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THORNE

THORNE, a market and parish-town, in the lower-division of Strafforth and Tickhill; (the seats of Henry Ellison, and R. Pemberton Milnes, Esqrs.) 6 miles from Crowle (Linc.) 7 SE. of Snaith, 11 from Doncaster, 13¼ from Howden, 14 from Bawtry, 30 from York, 170 from London. Market, Wednesday. Fairs, Monday and Tuesday after June 11, and Monday and Tuesday after October 11, for horned cattle, woollen cloth, &c. Principal Inns, White Hart, Red Lion, Granby's Head, and Royal Oak. Pop. 3,463. The Church is a perpetual curacy, dedicated to St. Nicholas (see Churches for photograph), in the deanry of Doncaster, value, p.r. !£72. Patron, Lord Deerhurst, in right of his wife.

This place is pleasantly situated in a fruitful country, about a quarter of a mile from the south bank of the Don. Since the cutting of the Stainforth Canal, near the side of the town, the trade has considerably increased, and vessels now trade regularly from this town to London.

The Castle, named by Leland, vol. I. page 38, is no more, and no traces remain, except the foundation on the hill on which it stood. The place now bears the name of "Pill Hill:" and is the property of John Benson, Esq. who lately bared the foundations; the top of them was found to be from four to five feet thick of cement, &c.; the diameter of the summit about twenty six yards, and the base about twice that number.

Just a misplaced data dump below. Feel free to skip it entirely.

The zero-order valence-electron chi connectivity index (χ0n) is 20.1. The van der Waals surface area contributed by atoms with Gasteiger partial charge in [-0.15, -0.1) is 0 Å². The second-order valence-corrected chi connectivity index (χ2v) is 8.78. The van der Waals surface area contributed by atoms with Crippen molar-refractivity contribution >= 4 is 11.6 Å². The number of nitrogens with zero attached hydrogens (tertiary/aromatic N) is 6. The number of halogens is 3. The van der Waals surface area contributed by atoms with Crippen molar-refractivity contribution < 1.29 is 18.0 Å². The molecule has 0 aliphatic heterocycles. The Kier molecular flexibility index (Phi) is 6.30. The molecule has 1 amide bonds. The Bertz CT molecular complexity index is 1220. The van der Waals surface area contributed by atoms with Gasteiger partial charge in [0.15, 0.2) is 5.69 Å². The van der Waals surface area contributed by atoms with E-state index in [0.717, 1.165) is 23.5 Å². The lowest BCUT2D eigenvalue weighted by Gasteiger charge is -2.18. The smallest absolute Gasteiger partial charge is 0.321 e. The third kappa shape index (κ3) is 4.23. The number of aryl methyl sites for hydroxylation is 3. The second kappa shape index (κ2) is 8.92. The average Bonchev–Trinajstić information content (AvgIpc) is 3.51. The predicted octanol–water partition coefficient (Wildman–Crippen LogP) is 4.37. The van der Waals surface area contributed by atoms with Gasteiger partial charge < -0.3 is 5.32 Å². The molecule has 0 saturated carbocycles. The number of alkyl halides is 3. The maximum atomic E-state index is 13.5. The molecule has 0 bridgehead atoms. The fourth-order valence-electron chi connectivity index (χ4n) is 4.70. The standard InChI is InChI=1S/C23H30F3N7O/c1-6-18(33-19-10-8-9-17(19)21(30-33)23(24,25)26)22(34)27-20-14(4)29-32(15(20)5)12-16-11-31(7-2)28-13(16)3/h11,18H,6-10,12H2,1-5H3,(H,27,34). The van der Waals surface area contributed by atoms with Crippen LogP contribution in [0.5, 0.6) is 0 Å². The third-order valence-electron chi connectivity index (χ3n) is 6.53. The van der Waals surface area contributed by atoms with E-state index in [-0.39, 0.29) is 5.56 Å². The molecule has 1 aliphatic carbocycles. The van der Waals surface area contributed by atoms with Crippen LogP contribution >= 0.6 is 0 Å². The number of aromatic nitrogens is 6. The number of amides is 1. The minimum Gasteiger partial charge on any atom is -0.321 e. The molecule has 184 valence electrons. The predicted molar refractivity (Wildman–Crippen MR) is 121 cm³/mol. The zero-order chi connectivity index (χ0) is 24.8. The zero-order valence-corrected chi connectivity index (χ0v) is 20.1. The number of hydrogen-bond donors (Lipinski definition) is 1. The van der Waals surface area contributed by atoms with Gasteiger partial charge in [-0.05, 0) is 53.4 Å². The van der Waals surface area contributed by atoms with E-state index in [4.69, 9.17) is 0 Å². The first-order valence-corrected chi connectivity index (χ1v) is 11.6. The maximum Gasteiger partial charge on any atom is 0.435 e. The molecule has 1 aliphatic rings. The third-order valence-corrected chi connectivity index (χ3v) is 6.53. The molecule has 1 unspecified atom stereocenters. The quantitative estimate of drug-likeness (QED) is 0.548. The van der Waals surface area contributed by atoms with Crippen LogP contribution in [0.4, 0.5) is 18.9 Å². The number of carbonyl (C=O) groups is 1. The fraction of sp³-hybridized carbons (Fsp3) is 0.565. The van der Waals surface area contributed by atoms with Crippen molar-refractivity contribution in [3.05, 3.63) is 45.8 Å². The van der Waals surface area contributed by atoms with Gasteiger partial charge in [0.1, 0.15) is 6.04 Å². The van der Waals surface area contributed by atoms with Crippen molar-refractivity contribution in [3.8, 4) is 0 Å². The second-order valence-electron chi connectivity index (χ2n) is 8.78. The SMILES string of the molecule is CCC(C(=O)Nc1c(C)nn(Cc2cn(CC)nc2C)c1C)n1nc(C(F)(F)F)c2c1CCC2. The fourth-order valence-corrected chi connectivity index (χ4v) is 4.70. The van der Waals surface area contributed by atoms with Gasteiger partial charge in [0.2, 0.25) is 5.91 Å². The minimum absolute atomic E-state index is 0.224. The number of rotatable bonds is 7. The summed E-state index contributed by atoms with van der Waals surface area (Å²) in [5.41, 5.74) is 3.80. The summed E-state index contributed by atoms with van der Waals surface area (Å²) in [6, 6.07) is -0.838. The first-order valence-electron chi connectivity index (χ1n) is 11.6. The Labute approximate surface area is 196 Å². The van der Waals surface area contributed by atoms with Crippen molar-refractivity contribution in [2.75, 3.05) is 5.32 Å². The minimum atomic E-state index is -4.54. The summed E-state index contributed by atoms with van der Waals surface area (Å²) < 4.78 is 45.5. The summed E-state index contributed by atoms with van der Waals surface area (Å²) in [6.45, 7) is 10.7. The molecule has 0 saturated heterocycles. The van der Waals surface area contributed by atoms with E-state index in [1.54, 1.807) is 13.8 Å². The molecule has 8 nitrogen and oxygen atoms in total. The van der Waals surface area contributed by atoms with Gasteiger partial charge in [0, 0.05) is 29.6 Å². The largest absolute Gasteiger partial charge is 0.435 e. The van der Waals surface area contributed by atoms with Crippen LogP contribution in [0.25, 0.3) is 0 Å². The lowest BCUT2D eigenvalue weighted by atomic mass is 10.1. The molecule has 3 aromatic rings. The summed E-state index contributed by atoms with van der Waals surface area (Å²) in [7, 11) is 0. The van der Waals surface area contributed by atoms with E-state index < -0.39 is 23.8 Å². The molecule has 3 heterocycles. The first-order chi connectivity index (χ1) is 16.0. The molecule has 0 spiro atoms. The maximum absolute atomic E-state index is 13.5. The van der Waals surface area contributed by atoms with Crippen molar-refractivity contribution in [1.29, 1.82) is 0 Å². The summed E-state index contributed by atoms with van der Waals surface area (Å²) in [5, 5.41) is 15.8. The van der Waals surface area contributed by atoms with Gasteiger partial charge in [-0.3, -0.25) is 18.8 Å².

In the marshes, near Thorne, great numbers of oak trees have been found, which appear to have been cut down and sunk in the marsh; wedges and broken axe heads, fir cones, acorns, and nuts, with some Roman coins of Vespasian and other Emperors. From the position of the trees, and other circumstances, it is evident they grew where they were found, and were probably cut down by the Romans, who took that method to prevent the continued depredations the Britons made upon them, from their thick woods and impenetrable marshes, intercepting their provisions, and killing their convoys. --Peck.

Of this Church, which is a good Gothic building, the Rev. Abraham de Ia Pryme, F.R.S. was minister, he died here, and was buried at Hatfield in 1704, aged 34: amongst his MSS. is a history of Ripon, (now in Lord Shelburne's library) with Selby, Doncaster, and the West Riding, 1 vol. --Peck.

Here is a Free School, founded by Henry Travis in 1706, value in 1786 £34. 16s. 4d. which arises out of two farms, situated in the Levels.

[Description(s) edited from various 19th century sources by Colin Hinson © 2013]